Engineer says county would not have to bother neighbors
HUDSON—In a first for the discussion of the Columbia County Airport, C&S Engineers of Syracuse took the floor at the January 8 Airport Committee meeting, as engineer Chris Brubach outlined three alternatives for expanding the airport’s safety zone and took questions in a standing-room-only meeting.
In another first, Mr. Brubach said that in terms of “obstructions” on the west side of Route 9H, across from the airport–primarily homes and trees–the county doesn’t need to do anything about them. “In a perfect world,” the land would be cleared and lighted, “but it’s not required by the FAA,” he said.
“This is the first time I have heard that,” said Supervisor Art Bassin (D-Ancram), who chairs the Airport Committee. “Those 12 parcels are basically immune?”
“Yes,” said Mr. Brubach. The Federal Aviation Administration requires that all “obstructions” be noted, but the FAA is aware that these are on the outer edges of the Runway Protection Zone.
A dozen private properties mostly north and west of the runway were identified in earlier documents as targets for restrictive easements imposed by the county and meant to assure the safety of jets taking off and landing. Documents referring to the easements on the properties came to light recently when airport neighbors launched their own investigation of airport expansion plans.
Mr. Brubach began his presentation with a brief history of the county airport, which opened in the 1960s with a runway of about 4,200 feet. This was expanded to 5,000 feet in 1987, at a cost of $1.5 million and to 5,350 feet in 1991, at a cost of $1 million. “That’s where it is today,” he said.
In 2003 C&S assisted Columbia County in drawing up a master plan for the airport, including ways to provide a trapezoidal safety zone for jet aircraft. A citizens’ advisory committee helped in considering alternatives. Environmental assessments were made, at a cost of somewhere between $40,000 and $50,000. The alternatives required purchase of 16 acres from the Meadowgreens Golf Course, just north of the airport, but Carmen Nero, principal owner, has refused the county’s offer of $629,000.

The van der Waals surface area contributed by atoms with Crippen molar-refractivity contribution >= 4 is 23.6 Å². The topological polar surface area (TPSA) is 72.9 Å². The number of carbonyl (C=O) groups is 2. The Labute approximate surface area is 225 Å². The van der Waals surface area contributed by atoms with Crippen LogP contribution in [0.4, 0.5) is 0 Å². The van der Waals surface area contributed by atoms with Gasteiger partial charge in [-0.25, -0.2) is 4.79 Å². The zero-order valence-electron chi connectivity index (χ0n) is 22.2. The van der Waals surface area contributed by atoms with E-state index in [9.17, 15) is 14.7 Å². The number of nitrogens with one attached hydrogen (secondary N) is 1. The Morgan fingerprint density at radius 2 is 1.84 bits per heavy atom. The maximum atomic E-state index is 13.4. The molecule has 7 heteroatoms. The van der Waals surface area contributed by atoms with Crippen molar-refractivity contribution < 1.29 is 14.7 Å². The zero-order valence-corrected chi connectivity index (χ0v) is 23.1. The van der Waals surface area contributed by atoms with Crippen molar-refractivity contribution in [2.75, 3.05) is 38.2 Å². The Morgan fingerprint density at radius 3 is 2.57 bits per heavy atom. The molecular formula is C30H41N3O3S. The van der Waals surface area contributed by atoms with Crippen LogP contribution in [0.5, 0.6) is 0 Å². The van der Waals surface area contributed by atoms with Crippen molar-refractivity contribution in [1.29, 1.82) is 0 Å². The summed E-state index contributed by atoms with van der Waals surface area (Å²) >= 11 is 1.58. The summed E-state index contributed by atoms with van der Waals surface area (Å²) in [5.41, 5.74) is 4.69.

Mr. Brubach then discussed the three current safety zone options. The schedule for each of them as described would be for the design phase in 2014 and construction in 2015. Additional environmental assessments, if necessary, would “push everything out a year or two,” he said.
Alternative One and Two are new. They work with a 5,000-foot runway at the cost, respectively of $2.8 million and $3.5 million. Alternative Three, proposed earlier, works with the current 5,350-foot runway and would cost $3.9 million.
Mr. Brubach said he considered his cost estimates conservative and stood by them because they take into consideration when the project will actually be built.
Once the county decides on a plan and has a firm price, then the project would be proposed to the Federal Aviation Administration for grant funding. The FAA share of a project would be 90%, with 5% paid by the state Department of Transportation and 5% paid by Columbia County.
“Yes, it’s a long process,” Mr. Bassin said after the meeting. “That’s why it’s taken 10 years.”
In response to questions about the reduction in flight activity at the airport over the last several years, Mr. Brubach and Mr. Bassin explained that it is not the level of activity that requires the safety zone but the type of aircraft.
“What we’re talking about is creating a safety zone, not expanding the airport or a runway,” Mr. Bassin stressed after the meeting. “We don’t have a safety zone now. We would be installing one to meet FAA guidelines.”
Mr. Brubach had given the committee “two viable 5,000-foot options, one almost a million dollars less expensive than the option that was on the table,” said Mr. Bassin.
“We need to have a conversation about the relative benefits of leaving the airport at 5,350 feet,” he said. That discussion is scheduled for the next Airport Committee meeting, Tuesday, January 21 at 3 p.m. in the Committee Room at 401 State Street.
Shortening the runway to 4,500 feet, “which could be done instantly, at virtually no cost,” is also a possibility, said Mr. Bassin.
“I think we’re zeroing in on something that will be a common-sense approach to meeting the needs of all constituents, and the public is participating in the process,” he said. He added that if a project is acceptable to Richmor Aviation, the private company that runs the airport, and for the neighbors, “it will work for the county.”